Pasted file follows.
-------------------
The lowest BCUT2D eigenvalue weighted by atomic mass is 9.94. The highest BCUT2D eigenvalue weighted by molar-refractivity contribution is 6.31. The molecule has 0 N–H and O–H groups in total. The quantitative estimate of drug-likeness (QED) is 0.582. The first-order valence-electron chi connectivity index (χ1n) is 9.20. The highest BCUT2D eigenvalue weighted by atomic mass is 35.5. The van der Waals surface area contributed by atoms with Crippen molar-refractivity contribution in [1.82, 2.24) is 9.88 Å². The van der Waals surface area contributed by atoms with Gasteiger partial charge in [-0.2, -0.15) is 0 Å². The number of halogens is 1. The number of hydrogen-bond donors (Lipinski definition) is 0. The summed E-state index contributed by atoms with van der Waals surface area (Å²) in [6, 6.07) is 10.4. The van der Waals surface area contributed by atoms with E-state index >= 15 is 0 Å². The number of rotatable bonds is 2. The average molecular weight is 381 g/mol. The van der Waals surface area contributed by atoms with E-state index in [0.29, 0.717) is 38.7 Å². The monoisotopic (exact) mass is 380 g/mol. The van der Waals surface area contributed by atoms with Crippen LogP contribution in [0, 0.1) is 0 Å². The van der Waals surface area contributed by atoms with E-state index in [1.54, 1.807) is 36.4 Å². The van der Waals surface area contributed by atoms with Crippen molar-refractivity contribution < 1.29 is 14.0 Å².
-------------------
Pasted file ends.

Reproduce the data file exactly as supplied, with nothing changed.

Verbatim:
The lowest BCUT2D eigenvalue weighted by atomic mass is 9.94. The highest BCUT2D eigenvalue weighted by molar-refractivity contribution is 6.31. The molecule has 0 N–H and O–H groups in total. The quantitative estimate of drug-likeness (QED) is 0.582. The first-order valence-electron chi connectivity index (χ1n) is 9.20. The highest BCUT2D eigenvalue weighted by atomic mass is 35.5. The van der Waals surface area contributed by atoms with Crippen molar-refractivity contribution in [1.82, 2.24) is 9.88 Å². The van der Waals surface area contributed by atoms with Gasteiger partial charge in [-0.2, -0.15) is 0 Å². The number of halogens is 1. The number of hydrogen-bond donors (Lipinski definition) is 0. The summed E-state index contributed by atoms with van der Waals surface area (Å²) in [6, 6.07) is 10.4. The van der Waals surface area contributed by atoms with E-state index >= 15 is 0 Å². The number of rotatable bonds is 2. The average molecular weight is 381 g/mol. The van der Waals surface area contributed by atoms with E-state index in [0.29, 0.717) is 38.7 Å². The monoisotopic (exact) mass is 380 g/mol. The van der Waals surface area contributed by atoms with Crippen LogP contribution in [0, 0.1) is 0 Å². The van der Waals surface area contributed by atoms with E-state index in [1.54, 1.807) is 36.4 Å². The van der Waals surface area contributed by atoms with Crippen molar-refractivity contribution < 1.29 is 14.0 Å².